Farzana: Is there more complexity when international companies are involved?

John: Yes. In this case the overseas nature creates additional hurdles to enforcement. There may be a question of whether a defence is available for parody use - in the USA there is a ‘fair use’ defense for parody (although I’d be amazed if it applied here). There is not currently an equivalent parody defence in English law. In addition, as the infringement took place overseas, by an overseas company, the company is likely to need to take action overseas and employ overseas lawyers. If an overseas company infringes your rights in the UK you can commence proceedings in the UK, but they may not co-operate in being sued, and you may have to then enforce a UK judgement overseas. This can be time-consuming and will also involve overseas lawyers. It’s much easier when it’s all in the UK.

Farzana: Is it difficult for a small business to take on a large corporation?

John: It can be, because of the disparity in resources. A large corporation may have teams of lawyers to fight their case. They can try to put hurdles in your way and make a small business less sure of the strength of its case. The main difficulty will be cost. This is getting easier, with the Patents County Court and its new small claims track for lower value claims, but the lawyers can still be fairly expensive! At the same time, in many ways it’s actually better to have a large corporation on the other side, as you know they won’t disappear, they won’t want the bad press and they have the resources to pay you damages and legal costs if you win.

Farzana: What tips would you give to a small business to protect them from copyright infringement?

John: Here are a few:

  • Identify what in your business can be protected by copyright – only certain categories of ‘works’ are protected by copyright.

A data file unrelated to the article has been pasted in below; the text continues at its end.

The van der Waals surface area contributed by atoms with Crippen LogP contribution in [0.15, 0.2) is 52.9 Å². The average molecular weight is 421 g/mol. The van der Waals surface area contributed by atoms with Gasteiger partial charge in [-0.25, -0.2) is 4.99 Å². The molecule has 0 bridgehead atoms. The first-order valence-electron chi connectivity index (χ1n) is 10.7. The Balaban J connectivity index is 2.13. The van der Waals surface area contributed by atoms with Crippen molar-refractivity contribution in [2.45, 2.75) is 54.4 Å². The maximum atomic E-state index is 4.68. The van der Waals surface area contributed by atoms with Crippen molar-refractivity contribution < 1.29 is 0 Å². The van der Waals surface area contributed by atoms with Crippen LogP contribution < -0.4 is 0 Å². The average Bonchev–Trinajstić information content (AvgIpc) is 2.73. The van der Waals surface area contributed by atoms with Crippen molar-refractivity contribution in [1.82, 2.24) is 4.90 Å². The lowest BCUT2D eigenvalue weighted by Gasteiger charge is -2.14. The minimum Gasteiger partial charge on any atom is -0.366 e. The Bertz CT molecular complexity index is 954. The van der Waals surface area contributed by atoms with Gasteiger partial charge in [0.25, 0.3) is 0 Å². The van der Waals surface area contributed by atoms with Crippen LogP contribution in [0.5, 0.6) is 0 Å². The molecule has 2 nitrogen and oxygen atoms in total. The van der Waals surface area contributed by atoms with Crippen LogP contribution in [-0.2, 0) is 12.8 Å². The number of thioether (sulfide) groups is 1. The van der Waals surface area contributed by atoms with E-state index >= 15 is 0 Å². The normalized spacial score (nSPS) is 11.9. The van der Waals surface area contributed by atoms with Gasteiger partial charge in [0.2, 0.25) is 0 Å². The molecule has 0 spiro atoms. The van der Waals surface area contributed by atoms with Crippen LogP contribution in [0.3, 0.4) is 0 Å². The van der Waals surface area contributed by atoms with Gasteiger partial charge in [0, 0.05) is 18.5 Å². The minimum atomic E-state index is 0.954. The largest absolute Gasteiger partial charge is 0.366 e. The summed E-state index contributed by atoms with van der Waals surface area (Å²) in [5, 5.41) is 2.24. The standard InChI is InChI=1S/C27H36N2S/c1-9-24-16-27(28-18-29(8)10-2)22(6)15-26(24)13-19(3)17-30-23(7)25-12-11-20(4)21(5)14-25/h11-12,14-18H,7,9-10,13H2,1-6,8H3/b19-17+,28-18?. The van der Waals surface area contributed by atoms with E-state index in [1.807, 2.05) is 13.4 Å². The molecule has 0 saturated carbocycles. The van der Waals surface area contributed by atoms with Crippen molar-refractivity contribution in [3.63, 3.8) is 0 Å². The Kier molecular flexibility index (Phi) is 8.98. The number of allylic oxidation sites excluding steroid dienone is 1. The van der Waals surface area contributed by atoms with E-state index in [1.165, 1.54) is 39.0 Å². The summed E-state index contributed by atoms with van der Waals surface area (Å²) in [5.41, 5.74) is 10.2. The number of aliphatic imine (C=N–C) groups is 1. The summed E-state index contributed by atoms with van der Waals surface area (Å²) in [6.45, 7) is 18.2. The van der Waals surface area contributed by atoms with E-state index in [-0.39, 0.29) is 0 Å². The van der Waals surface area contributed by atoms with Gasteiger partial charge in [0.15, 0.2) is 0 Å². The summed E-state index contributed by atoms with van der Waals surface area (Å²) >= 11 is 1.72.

• Make sure you do actually own the copyright. Was it created by an employee, or by an outside designer? If it was created by an external designer, you will need a written assignment if you want to own it. This is a common mistake.
  • Keep on file evidence detailing the creation of the original work, including dates of creation, the identity of the author and copies of earlier drafts. This will help you to prove that it was your own independent work and when it was created.
  • Keep on file evidence about the publication and use of your own work in the market. This will help you to show that an infringer would have had access to your work, which will help you to argue that it must have been copied.
  • If you post photographs or images on the internet, you should consider including copyright notices in the photograph, such as '© 2013 PhotoPics Limited, all rights reserved'. This makes it clear that it’s your work and that use is restricted. It also helps people to track you down if they want to license the work.
  • If you operate a website, use appropriate website terms and conditions which states what users can and cannot do with the words and images included on the website. But don’t just copy and paste someone else’s terms and conditions – because that would infringe copyright ... !!

For more information about Desi Dolls, please visit: